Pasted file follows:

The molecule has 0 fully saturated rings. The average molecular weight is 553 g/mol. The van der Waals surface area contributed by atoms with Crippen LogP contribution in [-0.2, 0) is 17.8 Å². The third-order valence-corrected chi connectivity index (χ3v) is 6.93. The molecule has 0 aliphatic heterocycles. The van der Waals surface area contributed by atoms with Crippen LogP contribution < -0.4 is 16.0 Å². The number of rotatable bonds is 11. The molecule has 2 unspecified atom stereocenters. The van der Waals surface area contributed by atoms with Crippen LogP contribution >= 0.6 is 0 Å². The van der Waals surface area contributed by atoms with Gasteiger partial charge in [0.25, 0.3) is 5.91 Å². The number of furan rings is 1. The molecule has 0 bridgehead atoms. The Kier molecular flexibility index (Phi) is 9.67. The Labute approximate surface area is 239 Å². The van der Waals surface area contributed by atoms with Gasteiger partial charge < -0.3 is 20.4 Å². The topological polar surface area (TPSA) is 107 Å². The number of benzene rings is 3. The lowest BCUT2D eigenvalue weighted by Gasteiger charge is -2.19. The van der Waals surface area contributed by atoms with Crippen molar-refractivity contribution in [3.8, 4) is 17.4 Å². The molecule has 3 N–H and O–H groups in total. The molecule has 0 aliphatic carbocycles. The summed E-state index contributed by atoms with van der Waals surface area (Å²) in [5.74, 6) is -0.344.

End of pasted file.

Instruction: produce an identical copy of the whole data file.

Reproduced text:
The molecule has 0 fully saturated rings. The average molecular weight is 553 g/mol. The van der Waals surface area contributed by atoms with Crippen LogP contribution in [-0.2, 0) is 17.8 Å². The third-order valence-corrected chi connectivity index (χ3v) is 6.93. The molecule has 0 aliphatic heterocycles. The van der Waals surface area contributed by atoms with Crippen LogP contribution < -0.4 is 16.0 Å². The number of rotatable bonds is 11. The molecule has 2 unspecified atom stereocenters. The van der Waals surface area contributed by atoms with Crippen LogP contribution >= 0.6 is 0 Å². The van der Waals surface area contributed by atoms with Gasteiger partial charge in [0.25, 0.3) is 5.91 Å². The number of furan rings is 1. The molecule has 0 bridgehead atoms. The Kier molecular flexibility index (Phi) is 9.67. The Labute approximate surface area is 239 Å². The van der Waals surface area contributed by atoms with Gasteiger partial charge < -0.3 is 20.4 Å². The topological polar surface area (TPSA) is 107 Å². The number of benzene rings is 3. The lowest BCUT2D eigenvalue weighted by Gasteiger charge is -2.19. The van der Waals surface area contributed by atoms with Crippen molar-refractivity contribution in [3.8, 4) is 17.4 Å². The molecule has 3 N–H and O–H groups in total. The molecule has 0 aliphatic carbocycles. The summed E-state index contributed by atoms with van der Waals surface area (Å²) in [5.74, 6) is -0.344.